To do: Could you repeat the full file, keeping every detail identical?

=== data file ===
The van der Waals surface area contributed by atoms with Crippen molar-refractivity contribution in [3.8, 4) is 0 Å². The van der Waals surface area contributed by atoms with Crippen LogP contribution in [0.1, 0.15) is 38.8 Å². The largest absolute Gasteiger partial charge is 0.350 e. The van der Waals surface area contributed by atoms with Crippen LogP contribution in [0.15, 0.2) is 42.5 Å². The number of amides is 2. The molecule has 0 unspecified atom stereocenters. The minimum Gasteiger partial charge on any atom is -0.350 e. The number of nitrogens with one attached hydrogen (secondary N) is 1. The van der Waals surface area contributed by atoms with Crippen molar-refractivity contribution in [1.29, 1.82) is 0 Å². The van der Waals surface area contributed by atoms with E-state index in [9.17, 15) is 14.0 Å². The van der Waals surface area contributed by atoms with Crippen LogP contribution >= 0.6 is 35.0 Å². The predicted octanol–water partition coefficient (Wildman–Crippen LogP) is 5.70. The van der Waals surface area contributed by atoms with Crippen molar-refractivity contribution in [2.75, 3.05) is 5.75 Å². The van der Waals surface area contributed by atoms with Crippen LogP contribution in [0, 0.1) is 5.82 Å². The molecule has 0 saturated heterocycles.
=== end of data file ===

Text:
The van der Waals surface area contributed by atoms with Crippen molar-refractivity contribution in [3.8, 4) is 0 Å². The van der Waals surface area contributed by atoms with Crippen LogP contribution in [0.1, 0.15) is 38.8 Å². The largest absolute Gasteiger partial charge is 0.350 e. The van der Waals surface area contributed by atoms with Crippen LogP contribution in [0.15, 0.2) is 42.5 Å². The number of amides is 2. The molecule has 0 unspecified atom stereocenters. The minimum Gasteiger partial charge on any atom is -0.350 e. The number of nitrogens with one attached hydrogen (secondary N) is 1. The van der Waals surface area contributed by atoms with Crippen molar-refractivity contribution in [1.29, 1.82) is 0 Å². The van der Waals surface area contributed by atoms with E-state index in [9.17, 15) is 14.0 Å². The van der Waals surface area contributed by atoms with Crippen LogP contribution >= 0.6 is 35.0 Å². The predicted octanol–water partition coefficient (Wildman–Crippen LogP) is 5.70. The van der Waals surface area contributed by atoms with Crippen molar-refractivity contribution in [2.75, 3.05) is 5.75 Å². The van der Waals surface area contributed by atoms with Crippen LogP contribution in [0, 0.1) is 5.82 Å². The molecule has 0 saturated heterocycles.